It took me several years before I realized that I should do something about the fact that I probably was not doing well. On one occasion, I decided to test my doctor because what he was saying to me at every visit just did not make sense.

On the morning of my next appointment, I went to Winchell's Donut Shop and ate five donuts. I then proceeded to give my usual urine and blood samples at the office. I remember testing my own urine in the hospital bathroom, and the strip turned black in about 3 seconds. I waited the usual 2–3 hours, and finally my doctor walked into the examination room holding his clipboard, studying the test results. He then looked at me straight in the eye and said, “Steve, you're doing fine. I will see you next time.”

From that point onward, I knew I could not trust him to take care of me, and I made the decision never to see him again. The bad news is that during those early years of poor control, I developed several complications.

As an undergraduate at the University of California–Los Angeles, I instinctively sought out excellent diabetes care. I am indebted to Mayer Davidson and Richard Berkson, not only for their help in my career development, but also for their early efforts to educate me on how to take control of my diabetes. That education has prevented these complications from reaching end-stage levels and has allowed me to have an excellent quality of life (despite a few bumps in the road along the way).

I went to medical school at the University of California–Davis, and during my first-year physiology course in 1978, I will never forget how I felt after the professor stated that, “50% of all diabetics die from diabetic kidney disease within 20 years after the diagnosis.” I was 23 years old with 8 years of diabetes behind me. “Only 12 years left,” I thought. My best friend, Ken Facter, always tried to comfort me by saying that at least I knew what I was going to die of.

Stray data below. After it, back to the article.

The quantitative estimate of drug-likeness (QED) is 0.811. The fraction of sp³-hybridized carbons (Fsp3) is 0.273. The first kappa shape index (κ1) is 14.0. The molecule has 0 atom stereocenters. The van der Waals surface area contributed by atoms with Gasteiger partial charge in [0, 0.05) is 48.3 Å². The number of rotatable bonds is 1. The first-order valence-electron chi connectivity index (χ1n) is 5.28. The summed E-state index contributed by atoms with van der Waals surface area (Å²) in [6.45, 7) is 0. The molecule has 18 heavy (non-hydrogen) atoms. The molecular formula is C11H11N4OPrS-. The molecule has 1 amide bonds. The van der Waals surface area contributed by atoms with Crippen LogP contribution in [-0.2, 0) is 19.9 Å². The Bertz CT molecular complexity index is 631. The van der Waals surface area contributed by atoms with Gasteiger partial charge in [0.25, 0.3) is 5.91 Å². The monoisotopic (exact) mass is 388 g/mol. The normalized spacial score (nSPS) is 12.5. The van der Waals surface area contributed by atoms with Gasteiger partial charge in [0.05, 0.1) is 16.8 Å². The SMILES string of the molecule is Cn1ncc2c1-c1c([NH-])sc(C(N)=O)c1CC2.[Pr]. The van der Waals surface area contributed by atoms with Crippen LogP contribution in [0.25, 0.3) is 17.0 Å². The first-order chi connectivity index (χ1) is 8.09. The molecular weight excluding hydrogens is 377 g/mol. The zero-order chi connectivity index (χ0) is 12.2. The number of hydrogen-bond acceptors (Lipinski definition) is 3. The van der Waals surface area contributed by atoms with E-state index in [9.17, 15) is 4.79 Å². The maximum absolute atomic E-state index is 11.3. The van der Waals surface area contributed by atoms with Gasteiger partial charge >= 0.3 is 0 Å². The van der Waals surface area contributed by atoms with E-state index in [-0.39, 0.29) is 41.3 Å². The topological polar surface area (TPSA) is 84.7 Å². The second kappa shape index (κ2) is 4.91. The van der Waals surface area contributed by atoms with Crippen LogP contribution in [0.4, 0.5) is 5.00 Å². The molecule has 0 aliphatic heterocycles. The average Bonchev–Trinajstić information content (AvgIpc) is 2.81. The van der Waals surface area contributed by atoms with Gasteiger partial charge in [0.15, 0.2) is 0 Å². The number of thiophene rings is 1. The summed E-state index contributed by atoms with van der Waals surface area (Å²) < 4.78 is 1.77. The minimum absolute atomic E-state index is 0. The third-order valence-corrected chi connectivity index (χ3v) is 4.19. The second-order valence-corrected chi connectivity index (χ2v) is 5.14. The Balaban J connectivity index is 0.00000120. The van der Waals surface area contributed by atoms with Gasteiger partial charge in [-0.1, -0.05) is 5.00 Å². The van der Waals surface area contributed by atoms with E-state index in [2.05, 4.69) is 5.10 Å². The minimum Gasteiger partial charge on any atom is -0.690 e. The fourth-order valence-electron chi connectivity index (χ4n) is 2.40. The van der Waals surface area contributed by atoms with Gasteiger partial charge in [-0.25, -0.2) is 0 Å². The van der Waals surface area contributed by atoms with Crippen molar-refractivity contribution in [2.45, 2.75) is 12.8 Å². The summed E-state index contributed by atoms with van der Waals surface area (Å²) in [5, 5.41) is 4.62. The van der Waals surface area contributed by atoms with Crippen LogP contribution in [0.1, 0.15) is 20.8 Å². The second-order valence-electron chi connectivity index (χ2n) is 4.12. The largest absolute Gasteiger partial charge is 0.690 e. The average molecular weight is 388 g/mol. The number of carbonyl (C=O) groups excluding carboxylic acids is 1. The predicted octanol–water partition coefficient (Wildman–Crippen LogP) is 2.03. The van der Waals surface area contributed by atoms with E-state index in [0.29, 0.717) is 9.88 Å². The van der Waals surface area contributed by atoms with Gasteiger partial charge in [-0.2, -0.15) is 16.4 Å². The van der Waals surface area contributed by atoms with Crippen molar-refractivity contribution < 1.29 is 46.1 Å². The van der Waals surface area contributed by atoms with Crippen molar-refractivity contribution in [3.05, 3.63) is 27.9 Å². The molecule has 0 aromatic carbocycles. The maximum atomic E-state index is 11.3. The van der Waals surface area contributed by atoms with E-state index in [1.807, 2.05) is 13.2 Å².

These early experiences motivated me to take better care of myself and to devote my career to helping people with diabetes. Ironically and tragically, Ken died suddenly of a heart attack at the age of 40. His death was a painful wake up call to me that we must live every day to the fullest and not take 1 second of life for granted.

After completing my medical residency, I went to the Joslin Clinic in Boston, Mass., for the first part of my diabetes training. There, I developed lifelong friendships with my co-fellows Dave Price, Reddy Biggs, James Meachum, and Avi Karasic, all of whom have made an impressive mark on diabetes research and care. And of course, Gordon Weir was such a great director.

At the Joslin Clinic, I met my wife, Ingrid, as she was doing her residency in podiatry. I also had the opportunity to learn from individuals such as Ron Kahn and George Eisenbarth, both dedicated researchers and educators.

Ingrid and I eventually ended up at the University of California–San Diego and the Veteran Affairs Medical Center there. There, we met two of my mentors and very close friends, Alain Baron and Bob Henry. These are two incredible role models who have selflessly supported the development of so many young people needing guidance in their career. Over the past 22 years, Ingrid and I have both had the honor and privilege of serving our country's veterans living with diabetes. This is such a special population of real heroes.

Brigadier General Robert Cardenas, who is 87 years old, has type 2 diabetes plus many other heath issues. I gently insist that the residents and fellows take a military history on their patients so they can get a feeling for what these veterans went through to defend our country and to create a bond that will help to open bidirectional communication and eventual understanding of what important barriers may be limiting their diabetes control.

If they did not ask, they would never know that Robert Cardenas served in World War II, Vietnam, and Korea; helped to break the sound barrier with Chuck Yeager; and flew Air Force One.